You wouldn't pay 10 cents though. You'd pay 1 one thousandth of a cent.

I could absolutely image people being willing to pay 1 one thousandth of a cent to read an article.


> I could absolutely image people being willing to pay 1 one thousandth of a cent to read an article.

Oh, no, way more than that. Take a look at CPMs and ad costs. If your claim was true, and an article had 5 ads, every impression would cost 1/20,000 of a cent, and the CPM would be 5 cents.

Actual CPMs are a few dollars per thousand impressions, up to 10+ in developed markets. Which means that in the US, and article with, say, 5 ads would probably require you to pay 5 cents to view that article.

Take a look at the articles of ad-paid publications: you're more likely to see 10+ ads per page.


I don't think this analysis is valid. There are far more viewer entities than there are advertisers. In the current market, one party is trying to sell eyeballs to advertisers through a middleman. In a micropayment content market, it would be creators selling directly to audience. I think you're making the same kind of mistake when early computer pioneers thought there would be no more than hundreds of computers and no one would ever want one in their home. I both cases, the conceit is that both markets are the same, when in reality, the two markets are entirely different.

I'm sure you could have used the same conceit with cable TV to prove that something like YouTube would never work.


> In a micropayment content market, it would be creators selling directly to audience.

It doesn't matter, you'd still need to generate the same level of revenue than the ad-supported business, or even more, to justify the switch.

If you didn't, content creators would just stay in the ad-supported business.

> I'm sure you could have used the same conceit with cable TV to prove that something like YouTube would never work.

That doesn't apply here. We're talking about providing the same content with a different monetization strategy. YT wasn't about the monetization strategy, but about a different type of content.


Which I always found insane... something like 90% of revenue comes in 1-2 ads. Throwing more up on a page decreases the experience far more imho than eaking out a few more cents.


And Google has been trying:

Not quite the same thing. It's one thing to be extorted by ads in order to pay. There's a lot of content for which advertisement doesn't work, so there's no extortion to shut off ads. Google doesn't want to facilitate that content for some reason. It wants to squash it.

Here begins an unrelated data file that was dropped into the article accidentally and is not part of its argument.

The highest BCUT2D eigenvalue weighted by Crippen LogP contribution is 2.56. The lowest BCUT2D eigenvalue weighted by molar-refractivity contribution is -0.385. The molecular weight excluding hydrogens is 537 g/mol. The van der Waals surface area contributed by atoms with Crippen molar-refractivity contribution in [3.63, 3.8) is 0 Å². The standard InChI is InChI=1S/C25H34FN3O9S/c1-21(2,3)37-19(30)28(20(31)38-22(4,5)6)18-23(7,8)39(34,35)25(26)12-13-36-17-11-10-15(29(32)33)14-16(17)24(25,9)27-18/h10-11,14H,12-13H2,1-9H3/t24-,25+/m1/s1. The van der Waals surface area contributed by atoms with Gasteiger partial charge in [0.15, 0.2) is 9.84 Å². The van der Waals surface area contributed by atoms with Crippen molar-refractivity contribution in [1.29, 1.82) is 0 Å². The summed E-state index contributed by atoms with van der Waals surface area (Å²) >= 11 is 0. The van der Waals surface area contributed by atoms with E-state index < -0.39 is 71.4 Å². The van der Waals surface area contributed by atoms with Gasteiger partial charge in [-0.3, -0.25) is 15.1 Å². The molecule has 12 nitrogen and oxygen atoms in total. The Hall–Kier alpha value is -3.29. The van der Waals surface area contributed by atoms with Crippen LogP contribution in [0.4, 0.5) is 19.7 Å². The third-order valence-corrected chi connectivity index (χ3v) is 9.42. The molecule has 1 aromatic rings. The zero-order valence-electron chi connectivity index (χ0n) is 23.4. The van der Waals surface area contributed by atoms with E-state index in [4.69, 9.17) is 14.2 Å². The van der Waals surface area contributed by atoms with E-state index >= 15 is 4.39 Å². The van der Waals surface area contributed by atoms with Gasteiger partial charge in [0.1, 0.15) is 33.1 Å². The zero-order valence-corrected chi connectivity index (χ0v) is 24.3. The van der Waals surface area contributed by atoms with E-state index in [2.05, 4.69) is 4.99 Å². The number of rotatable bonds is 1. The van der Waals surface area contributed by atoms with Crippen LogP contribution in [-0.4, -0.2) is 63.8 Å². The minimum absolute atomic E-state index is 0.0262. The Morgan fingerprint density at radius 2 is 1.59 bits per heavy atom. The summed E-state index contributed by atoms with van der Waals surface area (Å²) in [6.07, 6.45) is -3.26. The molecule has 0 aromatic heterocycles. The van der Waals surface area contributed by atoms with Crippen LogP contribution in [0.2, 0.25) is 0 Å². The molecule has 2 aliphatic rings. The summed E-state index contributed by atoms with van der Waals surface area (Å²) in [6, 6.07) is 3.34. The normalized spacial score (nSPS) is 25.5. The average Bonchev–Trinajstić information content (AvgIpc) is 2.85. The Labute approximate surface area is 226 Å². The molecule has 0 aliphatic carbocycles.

> Google doesn't want to facilitate that content for some reason. It wants to squash it.

Isn't it providing more tools for easy media subscription? I used it to subscribe to the NYT pretty quickly not too long ago.

But hey, if you really believe that there's a significant business opportunity there, go do it!


What if automatic micropayments were made on content request? Directly from the browser.


Nobody would pay for them.

You're not getting to the real problem: if a user can see an article with ads for free, or pay 10 cents, that user will most likely opt for the free version.

And you can't compete with free.


Nobody would pay for them.

I would.

if a user can see an article with ads for free, or pay 10 cents, that user will most likely opt for the free version.

There is quite a bit of content for which ads don't work, for which people are only too happy to pay. Reduce the friction for that, and the market would increase.

YouTube just slaughtered a bunch of WeedTube channels. Then, there's also GunTube. That content definitely has an audience. That audience definitely is willing to pay! Why isn't someone making something with less friction than Patreon?


> I would.

Sure, 1 user. Maybe even a million users. Well, the solution for that exists: subscriptions.

But nobody will build a system for such a small number of users.

> That content definitely has an audience. That audience definitely is willing to pay!

Sure, niche markets always exist. HBO makes money out of subscriptions, The NYT too. If you can find a niche audience that's willing to pay for your content, that makes it a viable business model for you.

But that doesn't scale across the billions of users on the internet. Particularly when you include the 1.5 billion who are not in rich countries.


Well, the solution for that exists: subscriptions.

I think it's still a bit too high in friction. I think there's yet another model possible.

Sure, niche markets always exist. HBO makes money out of subscriptions, The NYT too. If you can find a niche audience that's willing to pay for your content, that makes it a viable business model for you.